The Columbine lads were introduced into the argument, of course. I remember being surprised that those fargin’ bastiches played Doom - at a time when Quake was out? This was like preferring flip-books to Cinerama. I’ve only played one video game that made me feel uneasy about its moral construct, and that was “Kingpin.” I don’t know what those guys were thinking. Oh, yes, please, by all means society needs a game with location-specific pain-skins on crack whores. Please, let me beat drunks with a tire iron. Make sure it’s out by Christmas.

The game didn’t do well, as opposed to Doom, which sold a billion copies. And for good reason. There is a time-honored need for men to skulk around intermittently -lit warehouses that have been overrun by the spawn of hell. And at the time it was so utterly different from every other game that you could suspend disbelief quite easily, and jump when something scary happened. So playing it today was like visiting an old friend. (And shooting him.) The ReadMe file said I could find additional levels at “on-line services, such as CompuServe.” And that reminded me: in 94, when Doom came out, the web was no more than fifty pages, half of which linked to the Coke Server. Now we have the glories of the web, and the magnifi- sorry, the stunning graphics of Halo. In seven years I fully expect my X3Box will contain a small nozzle to spatter me with viscera.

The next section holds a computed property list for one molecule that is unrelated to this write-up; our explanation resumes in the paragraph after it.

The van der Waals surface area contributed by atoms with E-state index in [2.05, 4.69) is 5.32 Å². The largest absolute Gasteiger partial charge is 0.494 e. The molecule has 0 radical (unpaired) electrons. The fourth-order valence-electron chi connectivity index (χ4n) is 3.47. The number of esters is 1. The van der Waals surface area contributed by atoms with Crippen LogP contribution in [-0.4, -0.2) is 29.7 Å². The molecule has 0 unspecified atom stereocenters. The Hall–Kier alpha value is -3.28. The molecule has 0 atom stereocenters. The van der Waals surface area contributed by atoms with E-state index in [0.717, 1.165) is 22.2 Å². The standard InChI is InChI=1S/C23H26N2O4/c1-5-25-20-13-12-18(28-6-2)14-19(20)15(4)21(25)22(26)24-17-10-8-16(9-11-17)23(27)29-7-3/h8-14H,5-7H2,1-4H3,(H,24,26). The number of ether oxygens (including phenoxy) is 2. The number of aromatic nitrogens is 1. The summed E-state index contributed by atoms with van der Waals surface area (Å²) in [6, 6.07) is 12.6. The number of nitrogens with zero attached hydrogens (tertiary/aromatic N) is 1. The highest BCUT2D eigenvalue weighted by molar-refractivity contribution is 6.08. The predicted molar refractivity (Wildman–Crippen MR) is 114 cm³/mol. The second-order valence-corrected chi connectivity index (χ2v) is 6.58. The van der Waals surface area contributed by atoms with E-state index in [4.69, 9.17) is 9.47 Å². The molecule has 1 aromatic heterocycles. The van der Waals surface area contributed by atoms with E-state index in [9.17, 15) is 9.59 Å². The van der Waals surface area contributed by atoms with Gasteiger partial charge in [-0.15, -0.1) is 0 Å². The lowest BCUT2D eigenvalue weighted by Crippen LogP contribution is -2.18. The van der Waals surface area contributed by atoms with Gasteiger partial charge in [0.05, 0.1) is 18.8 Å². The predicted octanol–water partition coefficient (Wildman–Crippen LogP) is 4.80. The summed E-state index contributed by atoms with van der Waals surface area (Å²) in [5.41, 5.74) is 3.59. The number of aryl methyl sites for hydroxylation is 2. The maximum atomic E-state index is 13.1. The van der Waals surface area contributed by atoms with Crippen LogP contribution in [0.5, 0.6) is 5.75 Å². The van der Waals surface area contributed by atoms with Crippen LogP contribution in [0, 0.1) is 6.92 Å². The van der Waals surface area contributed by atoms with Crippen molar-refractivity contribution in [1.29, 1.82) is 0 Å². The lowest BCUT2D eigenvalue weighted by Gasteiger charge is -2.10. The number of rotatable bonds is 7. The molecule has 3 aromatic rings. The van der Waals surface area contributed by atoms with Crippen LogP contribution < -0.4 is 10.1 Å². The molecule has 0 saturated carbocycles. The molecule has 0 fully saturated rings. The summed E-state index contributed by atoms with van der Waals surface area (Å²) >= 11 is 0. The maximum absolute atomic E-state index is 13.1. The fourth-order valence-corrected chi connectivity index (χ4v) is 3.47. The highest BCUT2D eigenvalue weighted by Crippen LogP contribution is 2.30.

2. Urban Studies. Frequent visitors to this site know how much I love New York City; those with really good memories recall a spate of swipes and some of the stupid remarks made by some Entertainment Weekly writers, who use phrases like “Family Values Porn” to describe something cloyingly wholesome. Well, we can combine these two ancient streams into one forehead-slapping sentence in the recent EW: lauding the release of “Klute” on DVD (a movie not seen at all by men of my father’s generation, who would not pay a penny to see Hanoi Jane in anything except a bag with a zipper up the front) the review notes that Gordon Willis (the greatest cinematographer of the era) “keeps his camera alert to ever tic ad twitch of splendid, seedy new York before the streets were clean and Starbucks owned every corner.”